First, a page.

Person-centered therapy (PCT)

Person-centred therapy is a humanistic talking therapy approach that deals with the ways in which individuals perceive themselves consciously.

Created in the 1950s by American psychologist, Carl Rogers, the person-centred approach assumes that we all have an innate tendency to aspire towards our full potential. Sometimes our life experiences, especially those that affect our sense of value or worth can block or distort our ability to do this.

Using our therapeutic relationship I aim to understand your experience from your frame of reference. Through our sessions we will essentially help you to reconnect with your inner values and sense of self-worth. We shall facilitate personal growth and your relationships by allowing you to explore and utilise your own strengths and individualism. The reconnection and rebuilding of your own inner resources enables you to once again find your way to move forward and achieve your aspirations.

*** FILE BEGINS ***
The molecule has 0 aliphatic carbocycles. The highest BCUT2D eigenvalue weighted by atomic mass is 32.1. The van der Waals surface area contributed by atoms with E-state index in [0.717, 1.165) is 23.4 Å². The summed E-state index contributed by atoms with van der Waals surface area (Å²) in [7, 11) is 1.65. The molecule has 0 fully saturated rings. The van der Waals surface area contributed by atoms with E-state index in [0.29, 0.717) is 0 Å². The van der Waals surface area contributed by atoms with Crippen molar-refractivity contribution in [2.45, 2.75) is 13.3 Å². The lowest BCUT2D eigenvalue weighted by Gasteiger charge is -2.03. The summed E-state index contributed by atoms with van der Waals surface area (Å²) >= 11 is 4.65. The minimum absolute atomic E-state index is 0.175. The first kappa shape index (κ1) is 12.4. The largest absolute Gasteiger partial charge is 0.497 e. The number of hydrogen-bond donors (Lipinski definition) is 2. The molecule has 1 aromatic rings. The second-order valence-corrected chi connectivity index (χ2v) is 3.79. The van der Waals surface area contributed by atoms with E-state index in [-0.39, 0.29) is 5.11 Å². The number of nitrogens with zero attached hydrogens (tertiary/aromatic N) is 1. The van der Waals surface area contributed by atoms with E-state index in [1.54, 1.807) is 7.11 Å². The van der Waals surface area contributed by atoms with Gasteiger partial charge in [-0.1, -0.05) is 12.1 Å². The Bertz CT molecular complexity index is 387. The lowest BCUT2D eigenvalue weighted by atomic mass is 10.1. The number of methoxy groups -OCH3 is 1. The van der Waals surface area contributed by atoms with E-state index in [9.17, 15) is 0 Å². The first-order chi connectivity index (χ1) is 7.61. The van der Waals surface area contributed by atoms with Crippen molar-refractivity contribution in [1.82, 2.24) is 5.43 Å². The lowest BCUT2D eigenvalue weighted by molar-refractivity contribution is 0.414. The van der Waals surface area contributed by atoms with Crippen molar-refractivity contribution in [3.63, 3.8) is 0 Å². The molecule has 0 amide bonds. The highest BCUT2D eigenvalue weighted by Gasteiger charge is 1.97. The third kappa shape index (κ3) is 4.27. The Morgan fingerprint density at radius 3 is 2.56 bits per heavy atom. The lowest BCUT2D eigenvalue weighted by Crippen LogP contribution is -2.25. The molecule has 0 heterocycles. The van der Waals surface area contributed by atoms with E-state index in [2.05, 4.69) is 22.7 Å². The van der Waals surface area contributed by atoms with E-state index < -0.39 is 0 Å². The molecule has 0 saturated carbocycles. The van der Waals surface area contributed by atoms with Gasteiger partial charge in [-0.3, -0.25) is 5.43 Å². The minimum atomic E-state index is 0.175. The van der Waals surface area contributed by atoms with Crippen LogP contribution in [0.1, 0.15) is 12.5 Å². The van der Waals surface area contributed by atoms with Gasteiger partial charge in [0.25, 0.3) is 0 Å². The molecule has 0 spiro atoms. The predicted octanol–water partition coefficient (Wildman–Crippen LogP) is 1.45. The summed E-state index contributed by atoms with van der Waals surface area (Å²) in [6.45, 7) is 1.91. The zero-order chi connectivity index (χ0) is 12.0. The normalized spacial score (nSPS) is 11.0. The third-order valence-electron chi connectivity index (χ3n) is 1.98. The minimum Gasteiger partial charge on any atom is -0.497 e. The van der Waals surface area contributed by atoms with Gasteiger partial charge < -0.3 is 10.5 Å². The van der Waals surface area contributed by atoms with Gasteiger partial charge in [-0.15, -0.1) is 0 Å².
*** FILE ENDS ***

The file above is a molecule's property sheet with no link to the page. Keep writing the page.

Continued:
Other related changes that can be cultivated within person centred therapy include:

  • A coming together of your idealised and actual self.
  • An improvement in self-expression.
  • A greater ability to trust and rely on yourself.
  • A greater self-understanding and awareness.
  • Healthier current and future relationships.
  • An overall healthy sense of change.
  • A decrease in negative emotions

Generally, person-centred counselling can help individuals of all ages with a range of personal issues. It can be an appealing approach, due to the client led nature, you are in control of the content and pace of the sessions. This approach to counselling with the client led non-directive style can be of great benefit if you have a strong urge to explore yourself and your feelings, while also helping if you wish to explore specific psychological habits or patterns of thought.

Evidence shows that the person-centred approach can be particularly useful in the treatment of depression and anxiety disorders.